Saturday, January 15, 2011

Rosemary & Sun-Dried Tomato Fococcia

Having a one-month old baby makes it a bit difficult to find time for canning. Because my My Darling Clementine's Marmalade was such a big hit with our family and The Danske's (our Danish exchange student's family) Joe made another batch. He also managed to find time to make ten more jars of Giardiniera; the two of us alone can kill one jar as an appetizer. But I won't be posting on these. Let it suffice to say that pretty much any medley of vegetables can be pickled in any combination of vinegars and taste great.

This post is really about something new, something that came about after receiving a KithenAid from my Father-in-law (I am very lucky to have awesome in-laws), something I've been wanting to learn for a while: bread-making. Simultaneously, I've joined another blog-based year long challenge- The Spice Rack Challenge. Therefor, I'm attempting to put these together and make one bread per month containing the secret spice ingredient. Here we go!

Rosemary & Sun-Dried Tomato Fococcia
1/2 + 4 cups a.p. flour
1 tsp yeast
3/4+ 1 cup warm water
2 tsp table salt
3 Tbsp chopped sun-dried tomatoes
2 tsp+ 1 tsp crushed, dried rosemary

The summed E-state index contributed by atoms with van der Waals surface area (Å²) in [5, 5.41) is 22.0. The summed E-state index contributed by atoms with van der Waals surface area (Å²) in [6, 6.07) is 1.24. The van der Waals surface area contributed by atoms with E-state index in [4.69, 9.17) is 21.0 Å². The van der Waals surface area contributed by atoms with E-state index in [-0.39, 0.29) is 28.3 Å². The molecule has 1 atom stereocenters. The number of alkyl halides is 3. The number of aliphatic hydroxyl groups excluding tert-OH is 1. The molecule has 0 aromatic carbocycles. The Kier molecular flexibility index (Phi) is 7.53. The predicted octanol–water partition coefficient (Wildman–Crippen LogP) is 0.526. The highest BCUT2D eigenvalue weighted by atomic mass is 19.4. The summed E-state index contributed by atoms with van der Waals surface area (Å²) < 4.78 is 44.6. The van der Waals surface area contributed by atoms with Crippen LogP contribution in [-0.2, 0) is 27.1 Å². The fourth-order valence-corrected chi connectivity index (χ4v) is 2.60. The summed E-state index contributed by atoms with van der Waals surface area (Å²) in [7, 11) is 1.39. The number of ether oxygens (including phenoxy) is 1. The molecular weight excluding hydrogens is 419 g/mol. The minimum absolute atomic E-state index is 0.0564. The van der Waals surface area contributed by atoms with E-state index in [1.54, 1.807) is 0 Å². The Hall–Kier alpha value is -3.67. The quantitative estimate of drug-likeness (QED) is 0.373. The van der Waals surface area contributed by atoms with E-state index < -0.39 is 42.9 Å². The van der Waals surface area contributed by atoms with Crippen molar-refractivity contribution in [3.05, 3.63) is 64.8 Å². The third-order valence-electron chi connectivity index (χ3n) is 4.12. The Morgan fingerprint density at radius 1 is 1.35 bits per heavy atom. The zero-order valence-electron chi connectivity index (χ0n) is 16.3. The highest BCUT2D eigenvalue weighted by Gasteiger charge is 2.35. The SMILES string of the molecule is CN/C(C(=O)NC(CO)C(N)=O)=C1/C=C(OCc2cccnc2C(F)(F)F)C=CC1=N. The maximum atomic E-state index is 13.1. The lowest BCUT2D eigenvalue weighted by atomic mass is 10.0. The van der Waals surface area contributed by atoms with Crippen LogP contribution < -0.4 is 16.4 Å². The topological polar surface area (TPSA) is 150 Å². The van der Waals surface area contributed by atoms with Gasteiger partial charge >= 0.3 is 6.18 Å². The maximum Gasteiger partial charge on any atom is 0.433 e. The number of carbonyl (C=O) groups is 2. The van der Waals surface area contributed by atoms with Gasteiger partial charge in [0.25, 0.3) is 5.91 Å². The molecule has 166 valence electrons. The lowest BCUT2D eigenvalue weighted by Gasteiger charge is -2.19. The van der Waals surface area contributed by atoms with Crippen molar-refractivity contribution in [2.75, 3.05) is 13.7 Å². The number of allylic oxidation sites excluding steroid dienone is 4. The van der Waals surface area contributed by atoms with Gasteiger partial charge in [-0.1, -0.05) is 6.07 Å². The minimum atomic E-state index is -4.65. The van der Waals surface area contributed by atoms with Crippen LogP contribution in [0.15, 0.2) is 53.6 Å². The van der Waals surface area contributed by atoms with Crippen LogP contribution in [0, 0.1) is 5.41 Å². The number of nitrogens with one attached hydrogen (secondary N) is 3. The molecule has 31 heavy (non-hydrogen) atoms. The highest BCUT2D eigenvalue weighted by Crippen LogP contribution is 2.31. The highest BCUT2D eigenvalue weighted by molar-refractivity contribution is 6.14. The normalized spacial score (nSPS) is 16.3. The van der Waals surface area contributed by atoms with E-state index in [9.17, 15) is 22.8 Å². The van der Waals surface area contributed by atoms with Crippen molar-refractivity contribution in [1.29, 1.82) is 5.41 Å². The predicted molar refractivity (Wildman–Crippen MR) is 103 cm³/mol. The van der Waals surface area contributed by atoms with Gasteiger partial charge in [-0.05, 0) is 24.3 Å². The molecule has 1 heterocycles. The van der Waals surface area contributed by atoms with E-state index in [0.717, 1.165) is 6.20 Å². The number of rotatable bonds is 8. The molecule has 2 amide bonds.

2 Tbsp olive oil
1 Tbsp sea salt

 In a mixing bowl, combine 1/2 cup flour, 1/2 cup warm water and yeast. Cover bowl with a clean towel and hold in oven overnight (to make the next morning), or all day (to make in the evening). 

With a dough hook attachment, add 1 cup warm water,  table salt, tomatoes and rosemary, mix well on setting #1. Slowly add in 4 cups flour until incorporated, turn setting to # 2 and knead for 5 minutes. Place dough in a bowl coated in 1 Tbsp olive oil, cover with towel and place in oven for 1 1/2 hours to rise.

 Preheat oven to 475. On a lightly floured table, press dough out with fingers into a rectangle shape about 10" * 13". Move to a lightly greased sheet pan, drizzle with remaining olive oil, sea salt and remaining rosemary.  Bake for 15 minutes until golden-brown and delicious. Cut into squares for sandwiches or soup-dipping.

This bread is super easy and provided you have a mixer, not time consuming at all. Sure, all together it takes 10 hours, but very little of that time is spent giving the bread any attention. Just throw together the yeast mixture in the morning, pop it in the oven. Later on, whirl it together, spread it out and bake it. Bread-making leaves plenty of time for feeding, playing and napping!